New heart failure drug extends survival by up to two years
A re-analysis of trial data reveals that the highly effective new drug sacubitril-valsartan could extend life by two years compared with enalapril for cardiovascular patients.
Source: Zephyr / Science Photo Library
The heart failure drug sacubitril-valsartan significantly reduces rates of cardiovascular death and hospitalisation compared with enalapril, the current standard of care, in patients with reduced ejection fraction.
A new analysis, published in The New England Journal of Medicine (online, 3 December 2015), estimates that treatment with the drug is also associated with a one to two year increase in life expectancy compared with enalapril.
Researchers from the Brigham and Women’s Hospital in Boston, Massachusetts, re-analysed data on 8,399 patients from the PARADIGM-HF trial. They found a consistent effect on survival across patients aged 45–75 years. For example, a 65-year-old patient could expect to survive 11.4 years on sacubitril-valsartan compared with 10.0 years on enalapril.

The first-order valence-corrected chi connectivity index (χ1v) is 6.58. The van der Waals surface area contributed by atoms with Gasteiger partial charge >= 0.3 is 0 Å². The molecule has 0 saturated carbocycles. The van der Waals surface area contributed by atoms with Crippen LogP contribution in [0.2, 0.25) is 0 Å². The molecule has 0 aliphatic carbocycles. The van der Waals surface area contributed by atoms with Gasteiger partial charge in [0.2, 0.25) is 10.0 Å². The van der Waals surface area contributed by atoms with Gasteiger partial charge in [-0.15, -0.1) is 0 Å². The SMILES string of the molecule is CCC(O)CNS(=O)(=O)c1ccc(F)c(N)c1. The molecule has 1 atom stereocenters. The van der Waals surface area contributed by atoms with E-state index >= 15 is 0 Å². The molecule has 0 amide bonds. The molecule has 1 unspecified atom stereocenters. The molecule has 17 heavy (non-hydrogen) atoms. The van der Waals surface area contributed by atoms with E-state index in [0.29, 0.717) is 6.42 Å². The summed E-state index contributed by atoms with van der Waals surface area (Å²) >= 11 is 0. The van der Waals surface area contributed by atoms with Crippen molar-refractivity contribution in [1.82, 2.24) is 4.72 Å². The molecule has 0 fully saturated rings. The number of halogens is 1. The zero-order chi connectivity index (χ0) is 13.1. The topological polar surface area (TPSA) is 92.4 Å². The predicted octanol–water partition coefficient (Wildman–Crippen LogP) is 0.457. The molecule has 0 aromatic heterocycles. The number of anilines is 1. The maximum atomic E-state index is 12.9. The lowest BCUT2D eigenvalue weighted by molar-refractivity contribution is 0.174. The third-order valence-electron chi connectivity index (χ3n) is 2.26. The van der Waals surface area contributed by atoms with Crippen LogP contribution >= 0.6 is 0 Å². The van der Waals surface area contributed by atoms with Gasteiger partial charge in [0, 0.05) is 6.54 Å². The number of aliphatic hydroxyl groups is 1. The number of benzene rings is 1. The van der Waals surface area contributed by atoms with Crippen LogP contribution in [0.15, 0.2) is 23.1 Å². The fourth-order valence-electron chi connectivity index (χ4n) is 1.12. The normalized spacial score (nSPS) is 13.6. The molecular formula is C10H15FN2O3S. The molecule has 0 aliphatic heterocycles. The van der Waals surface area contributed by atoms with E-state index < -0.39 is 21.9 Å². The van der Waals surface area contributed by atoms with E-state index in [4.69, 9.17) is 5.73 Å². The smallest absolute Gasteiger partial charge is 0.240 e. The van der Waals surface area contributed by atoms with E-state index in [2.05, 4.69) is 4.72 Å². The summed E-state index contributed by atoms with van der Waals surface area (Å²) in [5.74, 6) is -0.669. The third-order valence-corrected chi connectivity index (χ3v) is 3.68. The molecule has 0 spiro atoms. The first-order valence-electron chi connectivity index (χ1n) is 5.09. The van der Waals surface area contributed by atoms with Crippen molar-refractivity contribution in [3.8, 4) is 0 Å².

The drug has been available since August 2015 on the Medicine and Healthcare products Regulatory Agency’s early access to medicine scheme, and received its EU marketing authorisation in November 2015.
Citation: Clinical Pharmacist DOI: 10.1211/PJ.2015.20200226
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